6/9/10 – Phase Two of the downtown Beaver Dam revitalization project is moving forward. The plan was sparked by damaging floods in 2008 that led to the last year’s Phase One removal of ten buildings along the Beaver Dam River, as well as the culverts in the Tower Parking lot. Bids were approved this week for the construction of a pedestrian bridge in the Tower Parking lot by Janke General Contractors of Athens at a cost of $84,500. Ptaschinski Construction will perform concrete resurfacing in the parking lot at a cost not exceed $63,500. Landscaping from low-bidder McKay Nursery of Waterloo will cost $11,500. Fahrner Asphalt Sealers of Waunakee will seal and paint the parking lot for $4300. The project will be paid for with a mix of 50-50 matching grant funds and money from TIF District #3.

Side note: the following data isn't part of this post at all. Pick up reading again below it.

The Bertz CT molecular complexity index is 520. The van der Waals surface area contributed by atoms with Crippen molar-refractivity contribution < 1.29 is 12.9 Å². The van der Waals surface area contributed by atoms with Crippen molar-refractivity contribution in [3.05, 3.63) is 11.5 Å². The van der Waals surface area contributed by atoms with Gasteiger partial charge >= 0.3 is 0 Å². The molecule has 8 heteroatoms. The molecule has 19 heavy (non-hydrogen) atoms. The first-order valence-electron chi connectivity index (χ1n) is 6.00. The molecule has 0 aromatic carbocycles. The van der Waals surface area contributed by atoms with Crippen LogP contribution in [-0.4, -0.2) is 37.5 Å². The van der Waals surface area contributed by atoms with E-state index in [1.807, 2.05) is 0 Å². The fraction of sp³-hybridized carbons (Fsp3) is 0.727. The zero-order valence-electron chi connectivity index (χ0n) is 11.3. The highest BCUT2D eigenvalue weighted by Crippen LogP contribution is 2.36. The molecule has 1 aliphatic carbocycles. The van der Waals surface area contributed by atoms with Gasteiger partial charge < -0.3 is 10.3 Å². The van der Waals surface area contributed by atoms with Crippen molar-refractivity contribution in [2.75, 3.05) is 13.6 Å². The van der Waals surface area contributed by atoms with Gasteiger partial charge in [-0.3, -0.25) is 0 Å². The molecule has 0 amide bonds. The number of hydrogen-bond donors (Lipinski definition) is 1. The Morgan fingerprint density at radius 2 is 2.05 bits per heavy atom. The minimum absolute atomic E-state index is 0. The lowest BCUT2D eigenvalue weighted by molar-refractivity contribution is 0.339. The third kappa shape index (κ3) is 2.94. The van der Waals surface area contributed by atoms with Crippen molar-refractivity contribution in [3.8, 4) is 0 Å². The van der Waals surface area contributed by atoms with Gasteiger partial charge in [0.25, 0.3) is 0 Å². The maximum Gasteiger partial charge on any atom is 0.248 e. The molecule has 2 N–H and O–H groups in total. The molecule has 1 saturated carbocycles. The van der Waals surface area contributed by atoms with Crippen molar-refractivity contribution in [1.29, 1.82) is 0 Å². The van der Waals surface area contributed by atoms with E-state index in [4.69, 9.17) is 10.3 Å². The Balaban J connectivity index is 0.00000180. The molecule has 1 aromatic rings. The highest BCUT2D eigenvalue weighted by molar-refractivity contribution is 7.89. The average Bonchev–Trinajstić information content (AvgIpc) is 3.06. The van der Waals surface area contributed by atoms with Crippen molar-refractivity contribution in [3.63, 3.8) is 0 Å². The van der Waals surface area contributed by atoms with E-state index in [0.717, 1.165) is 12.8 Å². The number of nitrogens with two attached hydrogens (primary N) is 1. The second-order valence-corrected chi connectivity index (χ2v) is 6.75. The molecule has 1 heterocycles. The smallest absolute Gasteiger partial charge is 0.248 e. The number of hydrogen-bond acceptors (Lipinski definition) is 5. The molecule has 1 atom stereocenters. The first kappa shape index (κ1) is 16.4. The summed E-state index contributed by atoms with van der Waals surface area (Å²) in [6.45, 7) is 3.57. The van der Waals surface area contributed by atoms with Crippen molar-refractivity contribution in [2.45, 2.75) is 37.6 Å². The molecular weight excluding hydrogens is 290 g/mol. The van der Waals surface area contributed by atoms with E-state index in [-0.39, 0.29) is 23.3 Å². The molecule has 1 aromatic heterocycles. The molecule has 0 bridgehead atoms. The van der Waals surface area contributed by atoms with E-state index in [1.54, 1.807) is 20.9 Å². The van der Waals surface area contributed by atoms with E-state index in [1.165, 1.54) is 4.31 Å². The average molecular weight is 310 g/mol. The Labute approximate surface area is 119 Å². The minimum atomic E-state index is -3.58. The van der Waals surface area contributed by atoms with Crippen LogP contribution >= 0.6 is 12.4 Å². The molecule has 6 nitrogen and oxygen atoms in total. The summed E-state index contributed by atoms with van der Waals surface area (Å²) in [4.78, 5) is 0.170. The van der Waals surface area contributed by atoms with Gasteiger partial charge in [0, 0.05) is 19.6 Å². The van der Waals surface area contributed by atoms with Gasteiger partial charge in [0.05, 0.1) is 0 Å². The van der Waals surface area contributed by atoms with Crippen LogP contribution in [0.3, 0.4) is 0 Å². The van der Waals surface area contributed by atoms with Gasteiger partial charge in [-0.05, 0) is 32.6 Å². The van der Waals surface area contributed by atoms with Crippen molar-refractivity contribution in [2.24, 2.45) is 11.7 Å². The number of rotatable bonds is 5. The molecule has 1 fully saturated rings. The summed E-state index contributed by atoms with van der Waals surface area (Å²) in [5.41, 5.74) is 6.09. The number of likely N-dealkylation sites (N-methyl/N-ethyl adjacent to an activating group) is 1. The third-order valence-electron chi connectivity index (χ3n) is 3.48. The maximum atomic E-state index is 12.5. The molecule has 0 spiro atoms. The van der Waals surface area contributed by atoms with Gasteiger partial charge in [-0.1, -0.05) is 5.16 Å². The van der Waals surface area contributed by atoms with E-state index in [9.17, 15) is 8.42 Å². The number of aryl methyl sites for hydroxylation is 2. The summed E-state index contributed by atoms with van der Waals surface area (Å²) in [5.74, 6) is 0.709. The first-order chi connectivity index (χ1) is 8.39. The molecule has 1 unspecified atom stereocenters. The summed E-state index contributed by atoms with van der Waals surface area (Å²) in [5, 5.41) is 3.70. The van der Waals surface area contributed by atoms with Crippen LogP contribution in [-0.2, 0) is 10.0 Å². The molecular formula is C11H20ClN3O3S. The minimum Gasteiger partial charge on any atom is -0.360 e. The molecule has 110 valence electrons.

No Call List Record High

6/9/10 – More Wisconsinites than ever are saying “no” to telemarketers before the phone even rings. State officials say that over two-point-one million phone numbers are on the “do-not-call” list that’s being given to telemarketers this month. The list has steadily grown since it began in 2003. And it got a big boost in ’08, when the governor and Legislature agreed to add cell phones to the list. 43-percent of all numbers on the no-call list are cell phones – in which the recipients often have to pay for the messages that come in. The state updates the list four-times a year. The next one will be published in October – and if you want to be on it, more information is available on the Internet at NoCall-Dot-Wisconsin-Dot-Gov.